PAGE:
For some women, the anxiety or depression during pregnancy is overwhelming to the point where they are not able to continue working.

As someone who suffered with postpartum anxiety, I know all too well how debilitating mental health disorders can be. For some helpful (and natural) ways to cope with anxiety during pregnancy, be sure to read my article below!

Related Reading: Natural Remedies for Anxiety During Pregnancy

How to take time off during pregnancy

Maybe you are experiencing some of the above signs, or maybe you need time off for other reasons. There are a few ways you can go about taking time off during pregnancy.

And again, I’m a labor nurse, not a labor attorney. So I won’t get into the nitty gritty details, but wanted to at least put it on your radar.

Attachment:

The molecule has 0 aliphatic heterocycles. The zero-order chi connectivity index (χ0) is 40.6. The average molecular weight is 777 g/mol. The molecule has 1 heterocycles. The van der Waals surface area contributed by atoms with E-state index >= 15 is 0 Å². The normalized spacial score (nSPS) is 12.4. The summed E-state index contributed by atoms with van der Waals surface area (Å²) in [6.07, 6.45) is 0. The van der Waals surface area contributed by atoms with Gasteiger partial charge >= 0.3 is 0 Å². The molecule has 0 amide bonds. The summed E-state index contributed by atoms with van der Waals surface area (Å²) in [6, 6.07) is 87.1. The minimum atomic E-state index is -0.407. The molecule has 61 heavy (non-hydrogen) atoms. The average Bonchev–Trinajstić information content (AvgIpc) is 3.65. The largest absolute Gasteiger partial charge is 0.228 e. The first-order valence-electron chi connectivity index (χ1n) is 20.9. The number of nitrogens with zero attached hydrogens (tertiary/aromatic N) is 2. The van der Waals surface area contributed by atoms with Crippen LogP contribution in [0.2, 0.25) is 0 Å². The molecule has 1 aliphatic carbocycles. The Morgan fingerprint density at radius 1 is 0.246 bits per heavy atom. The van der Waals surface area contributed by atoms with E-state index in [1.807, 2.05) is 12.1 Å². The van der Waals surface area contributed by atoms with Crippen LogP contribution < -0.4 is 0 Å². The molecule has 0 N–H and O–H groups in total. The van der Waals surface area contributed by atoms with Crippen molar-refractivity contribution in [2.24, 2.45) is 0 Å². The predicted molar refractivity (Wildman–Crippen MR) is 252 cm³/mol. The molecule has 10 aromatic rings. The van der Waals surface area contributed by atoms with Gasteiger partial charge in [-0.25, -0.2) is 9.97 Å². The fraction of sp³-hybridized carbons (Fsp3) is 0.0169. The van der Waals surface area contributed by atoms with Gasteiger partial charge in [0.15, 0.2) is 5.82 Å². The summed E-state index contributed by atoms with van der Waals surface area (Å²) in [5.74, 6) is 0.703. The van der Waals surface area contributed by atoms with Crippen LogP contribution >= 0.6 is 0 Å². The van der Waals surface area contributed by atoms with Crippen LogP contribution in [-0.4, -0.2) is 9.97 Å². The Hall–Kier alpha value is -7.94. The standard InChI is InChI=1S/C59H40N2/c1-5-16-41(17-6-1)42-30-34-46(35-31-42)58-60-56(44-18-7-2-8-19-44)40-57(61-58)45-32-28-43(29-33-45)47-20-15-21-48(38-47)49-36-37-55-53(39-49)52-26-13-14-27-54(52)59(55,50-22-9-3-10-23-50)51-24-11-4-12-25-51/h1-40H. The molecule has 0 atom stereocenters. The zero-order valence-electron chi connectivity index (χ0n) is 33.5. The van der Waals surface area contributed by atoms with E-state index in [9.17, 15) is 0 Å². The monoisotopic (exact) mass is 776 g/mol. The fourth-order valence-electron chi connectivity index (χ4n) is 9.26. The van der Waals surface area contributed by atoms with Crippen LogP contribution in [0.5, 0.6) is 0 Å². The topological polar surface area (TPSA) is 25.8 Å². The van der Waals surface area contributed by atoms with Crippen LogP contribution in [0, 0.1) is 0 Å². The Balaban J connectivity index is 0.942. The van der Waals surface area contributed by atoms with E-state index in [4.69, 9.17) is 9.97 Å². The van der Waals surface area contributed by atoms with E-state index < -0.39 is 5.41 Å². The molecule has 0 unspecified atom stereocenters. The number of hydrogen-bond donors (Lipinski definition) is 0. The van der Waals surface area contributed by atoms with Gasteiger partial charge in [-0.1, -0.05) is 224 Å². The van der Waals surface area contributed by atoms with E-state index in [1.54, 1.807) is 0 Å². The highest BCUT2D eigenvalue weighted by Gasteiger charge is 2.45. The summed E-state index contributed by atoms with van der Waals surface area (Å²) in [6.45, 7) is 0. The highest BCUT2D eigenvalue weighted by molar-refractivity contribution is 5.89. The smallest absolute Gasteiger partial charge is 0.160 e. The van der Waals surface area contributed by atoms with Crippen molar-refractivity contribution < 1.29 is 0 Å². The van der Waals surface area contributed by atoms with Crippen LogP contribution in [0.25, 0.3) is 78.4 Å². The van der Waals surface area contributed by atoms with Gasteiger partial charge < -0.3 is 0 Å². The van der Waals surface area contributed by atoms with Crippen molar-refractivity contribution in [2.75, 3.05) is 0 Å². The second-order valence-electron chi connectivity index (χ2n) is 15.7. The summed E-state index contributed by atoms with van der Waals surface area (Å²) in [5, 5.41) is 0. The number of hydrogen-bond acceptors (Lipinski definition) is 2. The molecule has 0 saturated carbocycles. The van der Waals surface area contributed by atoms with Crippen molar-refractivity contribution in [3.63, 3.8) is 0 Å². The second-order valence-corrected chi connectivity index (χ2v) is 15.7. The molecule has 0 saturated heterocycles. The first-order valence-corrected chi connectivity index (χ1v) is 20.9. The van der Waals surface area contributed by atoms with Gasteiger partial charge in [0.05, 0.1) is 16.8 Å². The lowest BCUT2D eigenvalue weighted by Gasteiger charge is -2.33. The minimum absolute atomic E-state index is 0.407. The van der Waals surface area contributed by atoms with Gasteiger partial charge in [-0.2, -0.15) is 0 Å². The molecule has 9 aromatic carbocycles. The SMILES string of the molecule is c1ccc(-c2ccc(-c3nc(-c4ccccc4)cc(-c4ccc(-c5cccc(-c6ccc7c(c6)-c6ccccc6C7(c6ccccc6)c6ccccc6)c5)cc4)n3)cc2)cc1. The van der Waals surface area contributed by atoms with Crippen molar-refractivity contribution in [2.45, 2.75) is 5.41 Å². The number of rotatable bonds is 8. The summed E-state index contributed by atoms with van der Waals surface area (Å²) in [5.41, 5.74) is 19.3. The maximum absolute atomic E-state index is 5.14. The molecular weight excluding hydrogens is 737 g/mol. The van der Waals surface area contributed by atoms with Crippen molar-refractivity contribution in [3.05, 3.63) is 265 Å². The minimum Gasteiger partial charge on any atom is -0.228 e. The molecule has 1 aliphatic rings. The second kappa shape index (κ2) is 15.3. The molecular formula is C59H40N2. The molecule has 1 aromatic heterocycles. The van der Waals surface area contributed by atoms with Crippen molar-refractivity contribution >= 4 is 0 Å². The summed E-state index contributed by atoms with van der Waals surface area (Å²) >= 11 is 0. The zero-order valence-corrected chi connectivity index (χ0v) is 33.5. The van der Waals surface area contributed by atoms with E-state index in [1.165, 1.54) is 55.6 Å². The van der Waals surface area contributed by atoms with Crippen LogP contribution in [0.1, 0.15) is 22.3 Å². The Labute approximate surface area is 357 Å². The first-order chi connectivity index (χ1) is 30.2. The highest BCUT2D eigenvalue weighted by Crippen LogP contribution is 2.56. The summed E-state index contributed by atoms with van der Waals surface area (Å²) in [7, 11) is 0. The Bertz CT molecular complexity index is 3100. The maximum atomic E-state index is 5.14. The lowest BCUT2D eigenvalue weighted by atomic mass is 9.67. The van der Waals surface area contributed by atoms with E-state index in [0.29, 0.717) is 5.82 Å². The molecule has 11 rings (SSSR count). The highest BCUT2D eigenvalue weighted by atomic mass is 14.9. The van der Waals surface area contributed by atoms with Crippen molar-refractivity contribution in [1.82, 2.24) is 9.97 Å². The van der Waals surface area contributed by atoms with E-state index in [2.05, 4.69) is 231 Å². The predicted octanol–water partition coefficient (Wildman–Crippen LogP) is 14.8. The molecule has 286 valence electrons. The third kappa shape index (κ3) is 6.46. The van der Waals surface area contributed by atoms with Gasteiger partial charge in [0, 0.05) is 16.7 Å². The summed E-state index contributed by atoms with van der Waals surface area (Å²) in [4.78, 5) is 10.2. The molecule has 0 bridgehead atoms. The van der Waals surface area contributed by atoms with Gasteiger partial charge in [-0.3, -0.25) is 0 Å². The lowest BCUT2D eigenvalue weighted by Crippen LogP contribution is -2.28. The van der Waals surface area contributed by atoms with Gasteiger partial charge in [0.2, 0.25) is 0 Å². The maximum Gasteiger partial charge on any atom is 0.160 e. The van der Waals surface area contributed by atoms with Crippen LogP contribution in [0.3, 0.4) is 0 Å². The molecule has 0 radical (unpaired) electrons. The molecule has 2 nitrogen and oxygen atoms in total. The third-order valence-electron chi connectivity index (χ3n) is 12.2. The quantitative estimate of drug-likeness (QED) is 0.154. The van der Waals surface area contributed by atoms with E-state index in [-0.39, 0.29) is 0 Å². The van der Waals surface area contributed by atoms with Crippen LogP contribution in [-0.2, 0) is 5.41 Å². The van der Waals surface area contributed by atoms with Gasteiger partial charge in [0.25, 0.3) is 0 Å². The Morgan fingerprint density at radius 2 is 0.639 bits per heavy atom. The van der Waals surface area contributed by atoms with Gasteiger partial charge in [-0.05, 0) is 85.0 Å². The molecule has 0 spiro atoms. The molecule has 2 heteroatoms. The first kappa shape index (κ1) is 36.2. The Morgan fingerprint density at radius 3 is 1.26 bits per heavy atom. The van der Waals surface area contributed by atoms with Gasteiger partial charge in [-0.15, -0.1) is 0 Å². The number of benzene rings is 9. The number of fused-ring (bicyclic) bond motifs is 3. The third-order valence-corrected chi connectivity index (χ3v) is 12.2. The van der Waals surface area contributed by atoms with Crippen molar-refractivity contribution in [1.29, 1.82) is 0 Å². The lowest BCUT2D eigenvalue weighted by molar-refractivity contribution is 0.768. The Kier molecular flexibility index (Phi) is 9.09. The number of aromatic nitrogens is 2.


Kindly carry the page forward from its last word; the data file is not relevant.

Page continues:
The Family and Medical Leave Act (more commonly known as FMLA) protects an eligible employee’s job should they require time off for medical reasons. 

Aside from ensuring continuation of existing health insurance benefits, FMLA doesn’t actually have anything to do with financial compensation. The U.S. Department of Labor website explains it much better and in more detail than I can, so definitely take a peek at their website here

Short-term disability

Another potential option is short-term disability. Unlike FMLA, short-term disability is an income replacement benefit. Varying based on your employer and the state in which you live, short-term disability typically covers a percentage of your base pay while you are out on a disability claim.